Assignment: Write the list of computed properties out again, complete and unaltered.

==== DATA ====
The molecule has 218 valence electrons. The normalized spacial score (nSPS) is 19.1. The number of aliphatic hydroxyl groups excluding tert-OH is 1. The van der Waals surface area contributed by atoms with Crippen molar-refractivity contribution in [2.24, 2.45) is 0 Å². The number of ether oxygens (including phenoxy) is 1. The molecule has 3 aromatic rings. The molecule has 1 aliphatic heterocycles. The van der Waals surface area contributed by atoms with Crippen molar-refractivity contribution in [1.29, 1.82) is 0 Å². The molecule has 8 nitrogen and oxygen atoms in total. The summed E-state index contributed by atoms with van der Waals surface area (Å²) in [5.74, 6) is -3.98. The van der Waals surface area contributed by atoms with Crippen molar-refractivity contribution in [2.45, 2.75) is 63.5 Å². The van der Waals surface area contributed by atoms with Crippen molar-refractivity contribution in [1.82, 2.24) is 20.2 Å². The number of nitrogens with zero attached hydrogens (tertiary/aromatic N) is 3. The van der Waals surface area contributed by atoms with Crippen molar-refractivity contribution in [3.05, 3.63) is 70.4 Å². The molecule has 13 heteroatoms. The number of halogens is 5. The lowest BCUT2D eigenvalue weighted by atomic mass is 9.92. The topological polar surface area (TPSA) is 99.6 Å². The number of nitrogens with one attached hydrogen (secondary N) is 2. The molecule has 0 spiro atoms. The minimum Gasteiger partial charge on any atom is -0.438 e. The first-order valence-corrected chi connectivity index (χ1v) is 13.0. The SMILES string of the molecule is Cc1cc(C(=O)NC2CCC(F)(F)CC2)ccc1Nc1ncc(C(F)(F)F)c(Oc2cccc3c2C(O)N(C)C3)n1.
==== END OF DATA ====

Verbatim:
The molecule has 218 valence electrons. The normalized spacial score (nSPS) is 19.1. The number of aliphatic hydroxyl groups excluding tert-OH is 1. The van der Waals surface area contributed by atoms with Crippen molar-refractivity contribution in [2.24, 2.45) is 0 Å². The number of ether oxygens (including phenoxy) is 1. The molecule has 3 aromatic rings. The molecule has 1 aliphatic heterocycles. The van der Waals surface area contributed by atoms with Crippen molar-refractivity contribution in [1.29, 1.82) is 0 Å². The molecule has 8 nitrogen and oxygen atoms in total. The summed E-state index contributed by atoms with van der Waals surface area (Å²) in [5.74, 6) is -3.98. The van der Waals surface area contributed by atoms with Crippen molar-refractivity contribution in [2.45, 2.75) is 63.5 Å². The van der Waals surface area contributed by atoms with Crippen molar-refractivity contribution in [1.82, 2.24) is 20.2 Å². The number of nitrogens with zero attached hydrogens (tertiary/aromatic N) is 3. The van der Waals surface area contributed by atoms with Crippen molar-refractivity contribution in [3.05, 3.63) is 70.4 Å². The molecule has 13 heteroatoms. The number of halogens is 5. The lowest BCUT2D eigenvalue weighted by atomic mass is 9.92. The topological polar surface area (TPSA) is 99.6 Å². The number of nitrogens with one attached hydrogen (secondary N) is 2. The molecule has 0 spiro atoms. The minimum Gasteiger partial charge on any atom is -0.438 e. The first-order valence-corrected chi connectivity index (χ1v) is 13.0. The SMILES string of the molecule is Cc1cc(C(=O)NC2CCC(F)(F)CC2)ccc1Nc1ncc(C(F)(F)F)c(Oc2cccc3c2C(O)N(C)C3)n1.